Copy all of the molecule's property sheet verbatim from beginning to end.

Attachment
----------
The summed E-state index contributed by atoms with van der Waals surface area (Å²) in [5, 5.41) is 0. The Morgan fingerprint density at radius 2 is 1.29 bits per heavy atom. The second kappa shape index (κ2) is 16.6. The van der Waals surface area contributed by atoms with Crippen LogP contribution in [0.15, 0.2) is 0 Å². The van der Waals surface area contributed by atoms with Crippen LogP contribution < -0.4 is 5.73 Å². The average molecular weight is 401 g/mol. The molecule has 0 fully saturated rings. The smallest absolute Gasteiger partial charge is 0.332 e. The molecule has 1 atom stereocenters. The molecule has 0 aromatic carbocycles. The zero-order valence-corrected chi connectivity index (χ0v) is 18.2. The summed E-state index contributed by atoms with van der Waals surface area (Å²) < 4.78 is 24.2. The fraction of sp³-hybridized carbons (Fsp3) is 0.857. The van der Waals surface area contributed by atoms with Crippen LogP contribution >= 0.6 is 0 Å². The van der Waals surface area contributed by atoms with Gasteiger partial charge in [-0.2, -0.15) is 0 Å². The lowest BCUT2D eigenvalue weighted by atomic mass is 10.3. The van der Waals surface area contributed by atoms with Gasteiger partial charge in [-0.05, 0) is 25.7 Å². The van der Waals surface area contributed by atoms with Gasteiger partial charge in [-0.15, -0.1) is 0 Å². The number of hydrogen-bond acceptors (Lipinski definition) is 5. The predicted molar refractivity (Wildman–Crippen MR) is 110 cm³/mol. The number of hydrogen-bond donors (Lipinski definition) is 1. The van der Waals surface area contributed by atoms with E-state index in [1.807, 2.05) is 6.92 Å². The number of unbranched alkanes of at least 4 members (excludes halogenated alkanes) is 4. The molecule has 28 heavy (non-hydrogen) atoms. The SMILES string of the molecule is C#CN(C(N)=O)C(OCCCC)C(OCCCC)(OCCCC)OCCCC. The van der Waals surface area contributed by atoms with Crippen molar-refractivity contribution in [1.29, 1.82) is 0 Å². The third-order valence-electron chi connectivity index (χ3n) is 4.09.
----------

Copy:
The summed E-state index contributed by atoms with van der Waals surface area (Å²) in [5, 5.41) is 0. The Morgan fingerprint density at radius 2 is 1.29 bits per heavy atom. The second kappa shape index (κ2) is 16.6. The van der Waals surface area contributed by atoms with Crippen LogP contribution in [0.15, 0.2) is 0 Å². The van der Waals surface area contributed by atoms with Crippen LogP contribution < -0.4 is 5.73 Å². The average molecular weight is 401 g/mol. The molecule has 0 fully saturated rings. The smallest absolute Gasteiger partial charge is 0.332 e. The molecule has 1 atom stereocenters. The molecule has 0 aromatic carbocycles. The zero-order valence-corrected chi connectivity index (χ0v) is 18.2. The summed E-state index contributed by atoms with van der Waals surface area (Å²) < 4.78 is 24.2. The fraction of sp³-hybridized carbons (Fsp3) is 0.857. The van der Waals surface area contributed by atoms with Crippen LogP contribution >= 0.6 is 0 Å². The van der Waals surface area contributed by atoms with Gasteiger partial charge in [-0.2, -0.15) is 0 Å². The lowest BCUT2D eigenvalue weighted by atomic mass is 10.3. The van der Waals surface area contributed by atoms with Gasteiger partial charge in [-0.05, 0) is 25.7 Å². The van der Waals surface area contributed by atoms with Gasteiger partial charge in [-0.15, -0.1) is 0 Å². The number of hydrogen-bond acceptors (Lipinski definition) is 5. The predicted molar refractivity (Wildman–Crippen MR) is 110 cm³/mol. The number of hydrogen-bond donors (Lipinski definition) is 1. The van der Waals surface area contributed by atoms with E-state index in [1.807, 2.05) is 6.92 Å². The number of unbranched alkanes of at least 4 members (excludes halogenated alkanes) is 4. The molecule has 28 heavy (non-hydrogen) atoms. The SMILES string of the molecule is C#CN(C(N)=O)C(OCCCC)C(OCCCC)(OCCCC)OCCCC. The van der Waals surface area contributed by atoms with Crippen molar-refractivity contribution in [1.29, 1.82) is 0 Å². The third-order valence-electron chi connectivity index (χ3n) is 4.09.